New England saw a flurry of life sciences news this week, from venture firms, new startups, and established biotechs.
—Boston-based Avila Therapeutics presented data at the American Society of Hematology from early human trials of its lead cancer drug, AVL-292, which is on track to enter more extensive Phase 2 trials next year. This compound, a so-called covalent drug that bonds tightly to disease-causing proteins to shut down their activity over time, is targeting cancers such as chronic lymphocytic leukemia.
—Alnylam Pharmaceuticals (NASDAQ: ALNY) could be onto something in the field of RNA interference, a technology that has fallen out of favor in the industry, my colleague Luke wrote. The Cambridge, MA-based biotech reported at a scientific meeting last month that one of its experimental RNAi drugs was able to shut down production of a protein that causes a rare and deadly disease called TTR amyloidosis.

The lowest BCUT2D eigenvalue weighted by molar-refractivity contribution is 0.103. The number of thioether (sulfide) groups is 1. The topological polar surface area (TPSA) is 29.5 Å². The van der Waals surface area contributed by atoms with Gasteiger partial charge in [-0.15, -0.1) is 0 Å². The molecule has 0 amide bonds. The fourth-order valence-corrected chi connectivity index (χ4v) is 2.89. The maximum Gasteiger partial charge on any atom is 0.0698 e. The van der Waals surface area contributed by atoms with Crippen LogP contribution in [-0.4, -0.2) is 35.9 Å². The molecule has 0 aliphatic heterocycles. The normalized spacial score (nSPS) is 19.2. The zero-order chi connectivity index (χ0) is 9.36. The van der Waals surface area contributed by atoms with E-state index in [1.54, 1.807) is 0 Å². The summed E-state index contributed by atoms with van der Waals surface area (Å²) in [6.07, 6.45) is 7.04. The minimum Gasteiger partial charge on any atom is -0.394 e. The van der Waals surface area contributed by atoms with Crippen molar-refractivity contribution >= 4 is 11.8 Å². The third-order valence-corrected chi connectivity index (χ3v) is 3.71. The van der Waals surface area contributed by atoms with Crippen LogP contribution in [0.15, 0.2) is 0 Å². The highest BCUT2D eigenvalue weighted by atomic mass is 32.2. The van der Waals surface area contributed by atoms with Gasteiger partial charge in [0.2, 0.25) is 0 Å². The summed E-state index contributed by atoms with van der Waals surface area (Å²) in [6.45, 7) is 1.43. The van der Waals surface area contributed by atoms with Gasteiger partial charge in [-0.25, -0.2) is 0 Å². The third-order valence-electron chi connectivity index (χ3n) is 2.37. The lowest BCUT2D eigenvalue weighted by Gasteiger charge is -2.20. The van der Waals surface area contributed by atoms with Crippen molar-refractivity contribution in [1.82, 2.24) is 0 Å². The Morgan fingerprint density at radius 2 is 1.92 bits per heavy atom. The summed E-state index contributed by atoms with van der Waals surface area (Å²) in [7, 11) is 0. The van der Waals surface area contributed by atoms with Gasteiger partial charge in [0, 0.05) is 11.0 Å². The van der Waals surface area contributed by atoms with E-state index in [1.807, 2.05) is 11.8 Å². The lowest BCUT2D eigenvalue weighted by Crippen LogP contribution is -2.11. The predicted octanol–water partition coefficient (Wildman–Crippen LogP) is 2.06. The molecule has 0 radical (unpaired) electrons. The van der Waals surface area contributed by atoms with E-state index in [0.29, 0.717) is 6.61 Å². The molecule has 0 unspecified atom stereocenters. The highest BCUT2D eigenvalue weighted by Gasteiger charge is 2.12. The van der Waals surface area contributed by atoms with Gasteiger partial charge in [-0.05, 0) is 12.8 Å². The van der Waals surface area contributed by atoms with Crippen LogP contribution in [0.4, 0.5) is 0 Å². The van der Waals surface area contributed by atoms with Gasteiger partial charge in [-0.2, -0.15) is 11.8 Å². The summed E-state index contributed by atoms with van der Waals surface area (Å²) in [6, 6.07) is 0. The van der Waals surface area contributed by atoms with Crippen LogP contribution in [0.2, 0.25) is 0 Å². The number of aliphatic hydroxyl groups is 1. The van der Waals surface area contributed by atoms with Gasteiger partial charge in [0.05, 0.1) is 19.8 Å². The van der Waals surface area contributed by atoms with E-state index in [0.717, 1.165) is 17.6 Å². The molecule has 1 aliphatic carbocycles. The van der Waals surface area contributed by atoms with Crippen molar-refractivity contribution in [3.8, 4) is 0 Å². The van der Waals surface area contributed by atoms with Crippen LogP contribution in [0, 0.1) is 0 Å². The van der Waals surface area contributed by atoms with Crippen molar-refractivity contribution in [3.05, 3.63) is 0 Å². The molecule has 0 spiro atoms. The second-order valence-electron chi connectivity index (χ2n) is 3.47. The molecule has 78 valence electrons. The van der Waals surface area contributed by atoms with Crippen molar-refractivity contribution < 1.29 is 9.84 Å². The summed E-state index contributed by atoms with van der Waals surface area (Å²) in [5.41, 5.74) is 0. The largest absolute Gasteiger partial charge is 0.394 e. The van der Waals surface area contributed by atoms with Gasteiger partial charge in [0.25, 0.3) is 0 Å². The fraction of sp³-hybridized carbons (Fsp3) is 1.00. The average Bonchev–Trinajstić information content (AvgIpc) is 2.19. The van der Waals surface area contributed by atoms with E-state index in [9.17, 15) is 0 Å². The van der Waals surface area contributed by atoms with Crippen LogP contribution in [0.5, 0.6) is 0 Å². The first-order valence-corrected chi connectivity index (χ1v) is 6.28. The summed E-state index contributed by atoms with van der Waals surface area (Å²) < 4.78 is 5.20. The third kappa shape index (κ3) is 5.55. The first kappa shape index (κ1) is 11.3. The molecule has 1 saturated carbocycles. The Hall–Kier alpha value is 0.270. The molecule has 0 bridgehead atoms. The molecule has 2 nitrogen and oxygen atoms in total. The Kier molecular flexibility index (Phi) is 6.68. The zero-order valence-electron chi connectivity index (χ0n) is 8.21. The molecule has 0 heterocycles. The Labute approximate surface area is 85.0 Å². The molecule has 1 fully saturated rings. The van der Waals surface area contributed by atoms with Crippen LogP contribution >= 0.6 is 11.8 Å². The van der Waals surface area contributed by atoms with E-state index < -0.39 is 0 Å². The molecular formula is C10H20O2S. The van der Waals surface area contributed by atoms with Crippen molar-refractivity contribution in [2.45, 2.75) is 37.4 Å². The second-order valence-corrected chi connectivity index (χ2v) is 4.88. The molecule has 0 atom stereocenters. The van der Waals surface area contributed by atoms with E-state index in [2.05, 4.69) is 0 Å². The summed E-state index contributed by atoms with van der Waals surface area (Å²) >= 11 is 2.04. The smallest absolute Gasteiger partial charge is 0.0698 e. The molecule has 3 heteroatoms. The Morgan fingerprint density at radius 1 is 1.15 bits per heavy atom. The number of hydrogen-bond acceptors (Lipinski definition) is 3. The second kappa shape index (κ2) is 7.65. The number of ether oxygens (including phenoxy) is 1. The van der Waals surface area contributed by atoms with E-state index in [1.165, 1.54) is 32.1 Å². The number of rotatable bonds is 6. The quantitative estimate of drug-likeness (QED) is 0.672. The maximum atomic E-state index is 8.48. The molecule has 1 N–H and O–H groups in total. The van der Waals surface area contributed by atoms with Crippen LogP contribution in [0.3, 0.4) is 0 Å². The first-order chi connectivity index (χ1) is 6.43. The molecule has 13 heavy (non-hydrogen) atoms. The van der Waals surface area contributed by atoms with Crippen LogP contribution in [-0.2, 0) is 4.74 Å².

—ImmusanT, a new startup working on therapies for celiac disease, inked a $20 million Series A financing from Vatera Healthcare Partners. The Cambridge-based company is developing a vaccine and a diagnostic and monitoring test for the condition, which renders the protein gluten toxic in the body.
—Newton, MA-based AesRx kicked off human trials of its lead drug Aes-103, a treatment for sickle cell disease. A partnership formed with the National Institutes of Health helped the company get this far, after it struggled to raise venture funding.
—Boston-based Ember Therapeutics raised $34 million from Third Rock Ventures to develop drugs that fight obesity by burning off … Next Page »